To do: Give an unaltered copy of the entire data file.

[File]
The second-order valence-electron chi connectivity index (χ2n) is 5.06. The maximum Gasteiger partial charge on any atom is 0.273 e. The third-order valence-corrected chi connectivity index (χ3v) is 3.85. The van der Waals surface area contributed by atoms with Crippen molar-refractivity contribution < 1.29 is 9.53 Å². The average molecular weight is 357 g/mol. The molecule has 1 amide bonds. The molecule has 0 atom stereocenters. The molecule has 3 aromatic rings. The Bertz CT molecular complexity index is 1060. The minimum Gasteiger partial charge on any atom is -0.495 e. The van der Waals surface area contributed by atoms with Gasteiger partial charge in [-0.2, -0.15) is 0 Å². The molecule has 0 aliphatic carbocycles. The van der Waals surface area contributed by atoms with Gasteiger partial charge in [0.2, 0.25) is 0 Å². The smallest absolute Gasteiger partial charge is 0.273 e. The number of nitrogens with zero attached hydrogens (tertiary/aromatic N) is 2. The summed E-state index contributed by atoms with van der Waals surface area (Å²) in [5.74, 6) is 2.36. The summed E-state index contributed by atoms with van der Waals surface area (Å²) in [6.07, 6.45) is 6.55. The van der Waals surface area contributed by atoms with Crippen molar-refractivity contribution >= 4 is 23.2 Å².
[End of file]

The second-order valence-electron chi connectivity index (χ2n) is 5.06. The maximum Gasteiger partial charge on any atom is 0.273 e. The third-order valence-corrected chi connectivity index (χ3v) is 3.85. The van der Waals surface area contributed by atoms with Crippen molar-refractivity contribution < 1.29 is 9.53 Å². The average molecular weight is 357 g/mol. The molecule has 1 amide bonds. The molecule has 0 atom stereocenters. The molecule has 3 aromatic rings. The Bertz CT molecular complexity index is 1060. The minimum Gasteiger partial charge on any atom is -0.495 e. The van der Waals surface area contributed by atoms with Gasteiger partial charge in [-0.2, -0.15) is 0 Å². The molecule has 0 aliphatic carbocycles. The van der Waals surface area contributed by atoms with Gasteiger partial charge in [0.2, 0.25) is 0 Å². The smallest absolute Gasteiger partial charge is 0.273 e. The number of nitrogens with zero attached hydrogens (tertiary/aromatic N) is 2. The summed E-state index contributed by atoms with van der Waals surface area (Å²) in [5.74, 6) is 2.36. The summed E-state index contributed by atoms with van der Waals surface area (Å²) in [6.07, 6.45) is 6.55. The van der Waals surface area contributed by atoms with Crippen molar-refractivity contribution >= 4 is 23.2 Å².